“Making It Work”: Female Entrepreneurs Surviving COVID-19

Whilst some enterprises are on the edge of closing during COVID-19, others have been able to adapt and manage. But what sets them apart? It all comes down to optimism.

In the US and Britain, governments have opened programmes to provide aid to small businesses. However, the chances of being awarded this aid are very slim, with 90% of applicants being disqualified in the UK alone.

Whilst larger companies may have plans put in place to avoid the deterioration of their businesses, smaller business owners are at a greater risk of their livelihoods turning upside down within weeks.

However, many small-to-medium businesses have been able to adjust to the current situation. Specifically, a couple of female entrepreneurs have been discussing how they have been adapting their businesses to COVID-19, alongside the challenges they have faced, in the ‘Making it Work’ podcast series.

One woman entrepreneur who has had to cope with the changes of COVID-19, is Dana Donofree. After surviving breast cancer at the age of 27, Dana was inspired to launch AnaOno – a fashion company that provides lingerie and support to women who have had mastectomies.

In the picture: Dana Donofree. Photo credit: Hypebae

She expressed her worry in the first part of the COVID-19 special on ‘Making it Work’, about AnaOno’s ability to recover when all of the retail stores were forced to close. This was due to the fact that 50% of her business was serving retail stores. She was also expecting the business’s online sales to slow down because of consumers’ economic uncertainty.

In the second part of the special, Dana talks of having to restructure her life to the new situation, this was in order to be able to focus on her business and also on her own health. Alongside this, Dana had to face the challenge of furloughing several members of her team after the business took a hit in sales due to closure of the retail stores.

But, Dana pointed out: just because a segment of the business is gone, doesn’t mean that the work itself is less. Herself and her key employees have been working hard to ensure that customers are receiving great customer service and are being prioritised.

just because a segment of the business is gone, doesn’t mean that the work itself is less

Upon observing her peers’ retail businesses take a negative toll, Dana has been able to remember why her business exists and keep up morale. ‘I’m grateful that we’re an essential business,’ she says, ‘patients need us to help recover and to get through their treatment and to feel good about themselves.’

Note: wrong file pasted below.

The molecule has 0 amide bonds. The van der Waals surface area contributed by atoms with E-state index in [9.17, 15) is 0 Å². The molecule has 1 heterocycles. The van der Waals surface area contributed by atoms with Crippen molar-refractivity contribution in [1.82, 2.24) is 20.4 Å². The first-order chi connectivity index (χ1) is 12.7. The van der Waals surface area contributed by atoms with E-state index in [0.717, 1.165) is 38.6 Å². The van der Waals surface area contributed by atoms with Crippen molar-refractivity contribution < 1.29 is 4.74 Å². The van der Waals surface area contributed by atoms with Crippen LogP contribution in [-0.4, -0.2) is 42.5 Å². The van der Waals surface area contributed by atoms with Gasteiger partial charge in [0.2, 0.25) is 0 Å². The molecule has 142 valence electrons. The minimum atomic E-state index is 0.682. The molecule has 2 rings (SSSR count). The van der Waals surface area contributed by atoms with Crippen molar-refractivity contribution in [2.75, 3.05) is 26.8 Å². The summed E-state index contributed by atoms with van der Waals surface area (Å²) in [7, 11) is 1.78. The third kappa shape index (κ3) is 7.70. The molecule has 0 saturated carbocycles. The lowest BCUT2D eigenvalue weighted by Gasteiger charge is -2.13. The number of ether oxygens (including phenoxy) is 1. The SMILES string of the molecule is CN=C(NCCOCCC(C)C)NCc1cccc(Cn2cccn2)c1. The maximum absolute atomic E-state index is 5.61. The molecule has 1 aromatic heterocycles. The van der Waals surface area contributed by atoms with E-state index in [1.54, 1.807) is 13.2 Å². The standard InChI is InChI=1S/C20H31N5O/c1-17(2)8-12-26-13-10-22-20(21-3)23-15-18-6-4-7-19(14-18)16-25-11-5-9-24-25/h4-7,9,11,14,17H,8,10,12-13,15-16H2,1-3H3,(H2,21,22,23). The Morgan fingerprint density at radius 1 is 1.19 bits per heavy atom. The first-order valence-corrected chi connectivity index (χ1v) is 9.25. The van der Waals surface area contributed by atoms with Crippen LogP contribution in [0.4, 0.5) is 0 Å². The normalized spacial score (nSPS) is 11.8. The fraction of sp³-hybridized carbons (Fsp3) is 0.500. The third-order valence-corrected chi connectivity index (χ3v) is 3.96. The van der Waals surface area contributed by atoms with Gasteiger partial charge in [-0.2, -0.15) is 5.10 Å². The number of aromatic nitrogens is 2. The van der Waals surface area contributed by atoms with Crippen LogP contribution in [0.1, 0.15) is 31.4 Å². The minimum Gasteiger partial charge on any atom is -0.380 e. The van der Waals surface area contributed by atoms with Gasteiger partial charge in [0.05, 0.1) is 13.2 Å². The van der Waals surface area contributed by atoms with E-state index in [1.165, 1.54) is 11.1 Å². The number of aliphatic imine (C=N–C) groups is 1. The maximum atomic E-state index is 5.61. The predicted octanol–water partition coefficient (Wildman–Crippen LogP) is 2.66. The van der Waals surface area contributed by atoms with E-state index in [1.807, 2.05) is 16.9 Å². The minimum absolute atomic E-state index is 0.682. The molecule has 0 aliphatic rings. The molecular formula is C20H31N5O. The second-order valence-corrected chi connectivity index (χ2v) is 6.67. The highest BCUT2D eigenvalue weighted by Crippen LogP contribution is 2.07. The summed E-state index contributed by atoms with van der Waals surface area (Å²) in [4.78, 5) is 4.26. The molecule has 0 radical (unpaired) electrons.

She has been using optimism to get her through the difficulties of COVID-19, and notes that despite her working life being under stress, she is able to go outside and see that ‘the sky is not falling and people are laughing and smiling.’

Another female entrepreneur coping with the hit of COVID-19 is Diana Ganz, co-founder of The Groomsman Suit – an online store that offers stylish suits for purchase at less than the price of most rentals. 

In the Picture: Diana Ganz. Image credit: EY.

Diana notes in the special, that fortunately her brand was born online, meaning that they are still receiving orders daily and can do enough to keep themselves afloat. She talks of how the pandemic has made her realise why her business existed in the first place.

The business provides people with affordable suits for their weddings and special occasions. Despite the pandemic closing down the Groomsman Suit show rooms, Diana and her team launched virtual show rooms to arrange remote appointments with engaged couples across the US.


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When asked if she was frustrated about the slowing-down of sales, Diana pointed out that there is nothing any of us can do to change the situation and, ‘as a business owner and an entrepreneur we need to figure out how to adjust.’

Diana also states that she believes the pandemic will change how we shop. Many large department store branches may face serious setbacks in the future due to the new shopping trends which favour e-commerce. This will allow Diana to pivot her business, as she has adapted to online sales.

In the picture: Signs of a struggling store. Image Credit: Kurt Bauschardt.

In the second part of the special, Diana talks about how herself and her team have taken the new normal of working remotely in their stride. Working from home, as opposed to their Chicago Headquarters, has allowed her team to work independently, more productively and further their knowledge and skills by taking online courses.

Dana and Diana have shown how being optimistic in a time of desperation keeps small-to-medium enterprises going. Hopefully, the pair, alongside other entrepreneurs in ‘Making it Work’ can inspire business owners to prevent the stalling of their plans due to COVID-19, and adapt to the new normal instead.


EDITOR’S NOTE: The opinions expressed here by Impakter.com columnists are their own, not those of Impakter.com.  In the Cover Photo: A woman working remotely. Photo Credit: Piqsel.

About the Author /

Lola Fudger-Galvez is a Junior Editor Intern at Impakter. She is an English Literature & Theatre Studies graduate from the University of Chester. She will be commencing study of a Masters in Publishing at the University of Central Lancashire in September 2020.

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